Fate of Tiger Woods tournament in members’ hands -- Gazette.Net


The AT&T National golf tournament has helped pump millions of dollars into local hotels, restaurants and shops since the annual event began at Bethesda’s Congressional Country Club in 2007.

But some members of the 90-year-old private club — whose past members have included Presidents Woodrow Wilson, Dwight Eisenhower and Gerald Ford and business tycoons John D. Rockefeller and William Randolph Hearst — are not sold on the tournament. They have not appreciated that it cuts into their playing time and use of other facilities, such as swimming pools and a tennis club, for several weeks each summer.

Members pay $100,000 or more in initiation fees alone.

As the tournament, which benefits the Tiger Woods Foundation, is in the last year of its contract at Congressional, members are voting through March 31 on a compromise proposal: The event could be played there in 2016, 2018 and 2020 and move to an unspecified venue in 2015, 2017 and 2019.

Montgomery County officials hope the event can continue at Congressional and perhaps another local course in alternate years.

“We made it clear that we want to continue to do this tournament,” said Steven A. Silverman, director of the county’s Department of Economic Development. “But, ultimately, the membership will decide if they want to continue doing it.”

The Tiger Woods Foundation “worked with the board and membership at Congressional Country Club to find a contract extension that works best for the club,” Gregory McLaughlin, foundation president and CEO, said in a statement. “If they approve the current proposal, we are evaluating a variety of local and regional alternatives for the other years.”

One other Montgomery possibility is TPC Potomac at Avenel Farm, Silverman said. The course, formerly called TPC Avenel, was a regular stop on the PGA Tour for more than a decade and last hosted the Booz Allen Classic in 2006.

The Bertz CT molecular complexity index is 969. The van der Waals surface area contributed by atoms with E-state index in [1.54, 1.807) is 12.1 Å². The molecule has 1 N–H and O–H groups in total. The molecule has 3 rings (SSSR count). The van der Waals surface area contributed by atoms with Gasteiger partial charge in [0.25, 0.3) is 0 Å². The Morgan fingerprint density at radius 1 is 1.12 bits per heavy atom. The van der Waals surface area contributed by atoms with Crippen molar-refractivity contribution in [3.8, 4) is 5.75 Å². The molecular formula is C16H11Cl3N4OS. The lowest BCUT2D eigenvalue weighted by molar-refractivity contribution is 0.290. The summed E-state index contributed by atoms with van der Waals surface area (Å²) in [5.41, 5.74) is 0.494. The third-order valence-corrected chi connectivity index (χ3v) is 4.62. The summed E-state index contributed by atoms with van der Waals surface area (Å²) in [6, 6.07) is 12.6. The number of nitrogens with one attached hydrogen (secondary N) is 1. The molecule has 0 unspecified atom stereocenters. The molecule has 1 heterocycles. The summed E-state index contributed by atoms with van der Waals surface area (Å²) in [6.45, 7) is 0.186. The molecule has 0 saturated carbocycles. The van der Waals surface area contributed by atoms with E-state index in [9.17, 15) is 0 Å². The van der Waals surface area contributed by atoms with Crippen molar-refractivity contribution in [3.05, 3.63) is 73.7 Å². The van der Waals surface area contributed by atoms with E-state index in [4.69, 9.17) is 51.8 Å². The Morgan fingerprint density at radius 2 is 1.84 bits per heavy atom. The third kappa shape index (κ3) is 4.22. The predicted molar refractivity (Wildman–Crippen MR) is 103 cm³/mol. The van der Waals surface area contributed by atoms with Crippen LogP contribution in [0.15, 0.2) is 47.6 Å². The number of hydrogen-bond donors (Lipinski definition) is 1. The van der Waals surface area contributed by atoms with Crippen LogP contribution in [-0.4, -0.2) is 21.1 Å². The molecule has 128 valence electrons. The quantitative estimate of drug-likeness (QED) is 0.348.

The Aronimink Golf Club near Philadelphia is another possibility for Woods’ tournament. The AT&T National moved there in 2010 and 2011 while Congressional prepared for and hosted the 2011 U.S. Open.

Kelly Groff, president and CEO of the Conference and Visitors Bureau of Montgomery County, said she could live with having the event in alternate years. But a decision would be helpful as early as possible, she said.

“Advanced notice can really help us in promoting the event,” Groff said.

Joanne Rashbaum — who has volunteered during the golf tournament since it started at Congressional in 2007, except for the years the event was at Aronimink — said she hoped the event could remain in the area. “I plan to volunteer again this year.”

Quicken Loans next title sponsor?

Quicken Loans of Detroit could become the next title sponsor of the tournament, according to an Associated Press report. The company is title sponsor of NASCAR Sprint Cup races in Michigan and Phoenix this year.

Dan Gilbert, majority owner of the NBA’s Cleveland Cavaliers, is the chairman and founder of Quicken Loans, the nation’s largest online retail mortgage lender. Last year, the company closed a record $80 billion worth of home loans, up from about $70 billion in 2012 and $30 billion in 2011.

AT&T of Dallas did not plan to renew its title sponsorship of the Congressional tournament after its contract ends this year, according to the AP report.

Mark Siegel, an AT&T spokesman, declined to comment on the sponsorship.

Emily Taylor, a spokeswoman for Woods’ foundation, said the organization had “nothing to announce” yet about a potential new title sponsor.

This year’s tournament is slated for June 23-29.

Woods won the event in 2009 and 2012. Last year, Woods pulled out due to an injury, and former Wake Forest All-American Bill Haas won the tournament.

The 2009 event saw its highest weeklong attendance, with about 194,000 spectators, and generated an estimated $29.1 million in direct and indirect spending in the county, according to a study commissioned by the county’s economic development department.

McLaughlin is in the process of leaving after 14 years of leading the foundation to take an executive position with the PGA Tour. A national search is underway for a new CEO, and McLaughlin is assisting with the transition, Taylor said.

“I’ve been close with Tiger and his family for more than 20 years,” McLaughlin said. “Although I will remain involved with the Tiger Woods Foundation, I am looking forward to joining the PGA Tour and expanding on my 25 years in golf.”